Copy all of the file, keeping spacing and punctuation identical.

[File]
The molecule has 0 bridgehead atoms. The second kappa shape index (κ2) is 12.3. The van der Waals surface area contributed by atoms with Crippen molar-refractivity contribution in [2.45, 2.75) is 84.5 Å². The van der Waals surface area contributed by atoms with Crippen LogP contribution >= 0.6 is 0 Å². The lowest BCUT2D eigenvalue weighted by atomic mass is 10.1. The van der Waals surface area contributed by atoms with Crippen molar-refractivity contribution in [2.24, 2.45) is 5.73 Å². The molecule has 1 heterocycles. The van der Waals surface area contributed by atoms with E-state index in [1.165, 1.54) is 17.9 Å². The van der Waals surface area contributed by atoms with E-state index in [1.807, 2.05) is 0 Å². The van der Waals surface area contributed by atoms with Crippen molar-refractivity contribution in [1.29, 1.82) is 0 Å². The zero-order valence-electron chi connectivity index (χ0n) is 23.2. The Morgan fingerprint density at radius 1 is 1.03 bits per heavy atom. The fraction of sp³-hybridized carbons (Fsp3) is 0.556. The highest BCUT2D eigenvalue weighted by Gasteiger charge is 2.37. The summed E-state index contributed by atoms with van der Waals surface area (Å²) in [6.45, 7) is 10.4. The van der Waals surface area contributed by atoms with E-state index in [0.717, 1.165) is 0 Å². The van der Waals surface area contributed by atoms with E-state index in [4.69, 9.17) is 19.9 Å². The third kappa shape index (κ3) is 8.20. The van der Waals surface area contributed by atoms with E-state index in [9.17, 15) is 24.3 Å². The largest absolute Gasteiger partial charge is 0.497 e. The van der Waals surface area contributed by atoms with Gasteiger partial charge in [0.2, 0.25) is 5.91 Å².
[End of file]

The molecule has 0 bridgehead atoms. The second kappa shape index (κ2) is 12.3. The van der Waals surface area contributed by atoms with Crippen molar-refractivity contribution in [2.45, 2.75) is 84.5 Å². The van der Waals surface area contributed by atoms with Crippen LogP contribution >= 0.6 is 0 Å². The lowest BCUT2D eigenvalue weighted by atomic mass is 10.1. The van der Waals surface area contributed by atoms with Crippen molar-refractivity contribution in [2.24, 2.45) is 5.73 Å². The molecule has 1 heterocycles. The van der Waals surface area contributed by atoms with E-state index in [1.165, 1.54) is 17.9 Å². The van der Waals surface area contributed by atoms with E-state index in [1.807, 2.05) is 0 Å². The van der Waals surface area contributed by atoms with Crippen molar-refractivity contribution in [1.29, 1.82) is 0 Å². The zero-order valence-electron chi connectivity index (χ0n) is 23.2. The Morgan fingerprint density at radius 1 is 1.03 bits per heavy atom. The fraction of sp³-hybridized carbons (Fsp3) is 0.556. The highest BCUT2D eigenvalue weighted by Gasteiger charge is 2.37. The summed E-state index contributed by atoms with van der Waals surface area (Å²) in [6.45, 7) is 10.4. The van der Waals surface area contributed by atoms with E-state index in [0.717, 1.165) is 0 Å². The van der Waals surface area contributed by atoms with E-state index in [4.69, 9.17) is 19.9 Å². The third kappa shape index (κ3) is 8.20. The van der Waals surface area contributed by atoms with E-state index in [9.17, 15) is 24.3 Å². The largest absolute Gasteiger partial charge is 0.497 e. The van der Waals surface area contributed by atoms with Gasteiger partial charge in [0.2, 0.25) is 5.91 Å².